The laser patroller satellite: an elegant weapon for a more civilized age

France reshaped its military space structures in 2019, with the creation of Space Command (CDE, Commandement De l’Espace). This was due to a realization that although it was relying more and more on space capabilities, other countries were putting a lot of effort into defeating these assets. Consequently, France revised its space strategy, with a renewed emphasis put on Space Situational Awareness (SSA), which is the ability to know what is happening in orbit. This is critical in order to be able to detect any hostile act and attribute it to the right nation. So a good SSA system is necessary to deter other states from trying to sneakily attack French satellites. In order to do so, France plans to upgrade its Graves radar that keeps track of objects in Low Earth Orbit (LEO), and to increase it SSA in geostationary orbit (GEO) in several ways:

  • First, by using networks of optical telescopes (called TAROT and Geotracker)
  • Second, by putting intruder-detection cameras on its Syracuse IV communication satellites. These cameras will be derived from the star trackers carried by all satellites, but instead of stars they will detect moving objects that are coming close to the host satellite.
  • Finally, by sending a pair of very small satellites with cameras to the geostationary belt, to be able to investigate suspicious activity from up close. This project, called YODA (Yeux en Orbite pour une Démonstration Agile, eYes on Orbit to Demonstrate Agility) will use platforms from French smallsat builder Hemeria, and should reach orbit by 2024-25. They will weigh 10 to 20kg each. In addition to SSA, it will help train space operators to operate and maneuver in GEO.
A bodyguard satellite (maybe YODA?) bearing witness to a sabotage attempt in GEO.

But all of this is not the active defense part. The ARES (Action et Résilience dans l’Espace) program calls for the deployment in 2030 of a very interesting satellite in GEO: a 100kg satellite with a high-power laser, as announced by the head of Space Command himself. The 2024-3030 military planning law even revealed the name of the weapon development program: FLAMHE. The use of a laser instead of a kinetic impactor comes from the fact that France has forbidden itself from creating dangerous debris that could damage other satellites. Laser, on the other hand, creates no debris, or only one if the target satellite is completely disabled. Ground-based lasers have already been used to blind observation satellites in LEO (and France has a program called BLOOMLASE to develop an operational capability), but the distance from the ground to GEO is roughly 60x greater, resulting in a reduction of received power at the satellite by a factor of 3600. Putting the laser on a satellite very close to the target makes for a much more workable proposition, and removes problems with weather, atmospheric turbulence, and thermal blooming. French company CILAS is working on high-power lasers, and has already demonstrated shooting down small drones with one, and has been asked to research a space version of this technology. The first mention of in-space use of high-power lasers by France was in the ground-laying July 25, 2019 Space Defense Policy speech by Minister Parly.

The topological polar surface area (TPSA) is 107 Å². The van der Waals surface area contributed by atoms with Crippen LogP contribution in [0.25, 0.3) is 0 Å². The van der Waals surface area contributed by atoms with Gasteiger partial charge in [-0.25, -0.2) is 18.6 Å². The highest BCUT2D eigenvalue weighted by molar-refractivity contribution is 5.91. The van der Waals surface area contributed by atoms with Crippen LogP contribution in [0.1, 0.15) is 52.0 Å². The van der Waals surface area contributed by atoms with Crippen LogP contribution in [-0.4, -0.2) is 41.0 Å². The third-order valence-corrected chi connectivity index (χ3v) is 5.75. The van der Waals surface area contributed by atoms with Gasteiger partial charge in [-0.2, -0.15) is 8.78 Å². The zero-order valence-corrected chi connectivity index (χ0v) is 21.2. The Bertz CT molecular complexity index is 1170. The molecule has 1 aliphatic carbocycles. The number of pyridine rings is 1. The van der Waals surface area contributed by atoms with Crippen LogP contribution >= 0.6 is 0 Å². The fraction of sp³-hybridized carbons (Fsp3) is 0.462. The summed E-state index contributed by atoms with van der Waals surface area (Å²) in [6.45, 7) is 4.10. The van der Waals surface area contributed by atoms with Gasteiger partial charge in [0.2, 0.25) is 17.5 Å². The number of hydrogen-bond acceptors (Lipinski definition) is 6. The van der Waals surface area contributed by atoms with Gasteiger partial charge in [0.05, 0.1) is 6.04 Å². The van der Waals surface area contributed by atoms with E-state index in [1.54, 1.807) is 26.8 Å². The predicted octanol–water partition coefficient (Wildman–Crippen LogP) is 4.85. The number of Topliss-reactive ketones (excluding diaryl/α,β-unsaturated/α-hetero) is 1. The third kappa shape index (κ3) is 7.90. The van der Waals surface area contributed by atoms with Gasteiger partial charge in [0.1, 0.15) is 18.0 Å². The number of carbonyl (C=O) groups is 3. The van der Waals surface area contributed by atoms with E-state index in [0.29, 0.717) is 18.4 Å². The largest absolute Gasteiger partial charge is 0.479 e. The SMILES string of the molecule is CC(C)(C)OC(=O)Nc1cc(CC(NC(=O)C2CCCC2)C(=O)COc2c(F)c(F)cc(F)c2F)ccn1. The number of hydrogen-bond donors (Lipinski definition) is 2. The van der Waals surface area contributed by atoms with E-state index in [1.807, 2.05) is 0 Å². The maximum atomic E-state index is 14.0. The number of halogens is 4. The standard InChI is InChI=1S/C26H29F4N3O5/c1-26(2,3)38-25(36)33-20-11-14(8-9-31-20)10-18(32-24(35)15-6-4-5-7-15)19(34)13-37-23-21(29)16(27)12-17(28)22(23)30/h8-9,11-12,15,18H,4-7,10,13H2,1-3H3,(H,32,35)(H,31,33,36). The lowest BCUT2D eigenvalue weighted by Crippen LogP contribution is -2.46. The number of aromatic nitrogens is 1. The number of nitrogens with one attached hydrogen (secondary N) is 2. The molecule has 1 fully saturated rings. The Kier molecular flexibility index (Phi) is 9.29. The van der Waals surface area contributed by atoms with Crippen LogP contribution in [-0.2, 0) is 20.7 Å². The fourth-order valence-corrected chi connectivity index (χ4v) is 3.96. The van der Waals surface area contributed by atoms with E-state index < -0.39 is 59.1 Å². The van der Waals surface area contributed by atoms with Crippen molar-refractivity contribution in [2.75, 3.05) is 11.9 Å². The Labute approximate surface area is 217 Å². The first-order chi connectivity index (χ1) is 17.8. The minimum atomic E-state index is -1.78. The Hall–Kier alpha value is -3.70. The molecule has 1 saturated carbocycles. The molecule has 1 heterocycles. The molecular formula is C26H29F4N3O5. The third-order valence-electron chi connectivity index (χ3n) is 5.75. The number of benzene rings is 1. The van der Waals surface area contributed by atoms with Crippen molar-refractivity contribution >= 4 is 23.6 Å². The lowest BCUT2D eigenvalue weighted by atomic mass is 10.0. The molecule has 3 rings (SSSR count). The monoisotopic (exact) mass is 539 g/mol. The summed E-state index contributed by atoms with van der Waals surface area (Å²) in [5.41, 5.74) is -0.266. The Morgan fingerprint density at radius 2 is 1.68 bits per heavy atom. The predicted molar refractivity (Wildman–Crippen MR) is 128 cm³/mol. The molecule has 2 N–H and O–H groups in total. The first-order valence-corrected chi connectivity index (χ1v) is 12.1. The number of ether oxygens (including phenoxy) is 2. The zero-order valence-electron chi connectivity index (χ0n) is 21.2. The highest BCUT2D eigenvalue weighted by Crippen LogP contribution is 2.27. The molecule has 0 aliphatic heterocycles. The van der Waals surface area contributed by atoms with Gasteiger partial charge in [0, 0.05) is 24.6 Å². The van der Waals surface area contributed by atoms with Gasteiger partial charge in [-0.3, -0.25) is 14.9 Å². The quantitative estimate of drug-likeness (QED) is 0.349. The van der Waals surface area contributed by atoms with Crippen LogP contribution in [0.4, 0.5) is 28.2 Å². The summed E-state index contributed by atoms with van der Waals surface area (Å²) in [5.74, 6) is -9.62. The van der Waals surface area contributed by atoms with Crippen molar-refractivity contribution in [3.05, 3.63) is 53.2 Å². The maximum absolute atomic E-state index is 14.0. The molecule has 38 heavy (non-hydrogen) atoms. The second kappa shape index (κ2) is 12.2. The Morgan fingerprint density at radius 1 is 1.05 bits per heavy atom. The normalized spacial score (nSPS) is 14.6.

Laser system design

Using a laser could be extremely interesting to dazzle or damage hostile satellites in orbit, without producing any debris. The envisioned use probably looks like an hybrid between laser cutting and laser surgery: by targeting specific parts of the target with a high precision, it should be possible to punch holes in exposed sensors such as star trackers, in sensitive parts of payloads (for instance the pointing mechanism of reflectors for a communication satellite), or solar panels, in which individual panel section are usually connected by thin components.

There are two broad types of laser: continuous-wave lasers, which deliver a constant power over time, and pulsed lasers, which deliver all their energy in a very short pulse, but then have to wait for some time for the next pulse. They have different effects on the target material: with a pulse, the energy does not have time to spread by thermal conduction, so it can instantaneously vaporize a piece of the target if the beam is concentrated on a small enough surface. The vaporization can occurs so fast that is sends a shockwave into the target. This is a potentially useful side effect, but it can also result in an uncontrolled production of debris, which is precisely what the use of a laser was designed to avoid.

A typical cutting laser works from a very small distance away

Continuous-wave lasers work a little differently. First, they have to heat up the target enough that it melts. For laser cutters on the ground, that is usually enough, as then the melted material can be blown away by a jet of compressed gas. Some lasers even blow oxygen on the area, which reacts with the metal and produces a lot of heat, which melts even more material. These two techniques a not likely to be used in space: first, blowing gas at the target requires to be extremely close (typically a few centimeters away in cutting lasers) and second it creates thrust away from the target, which has to be countered. Third, it also expends onboard resources, which limits the number of shots that can be fired.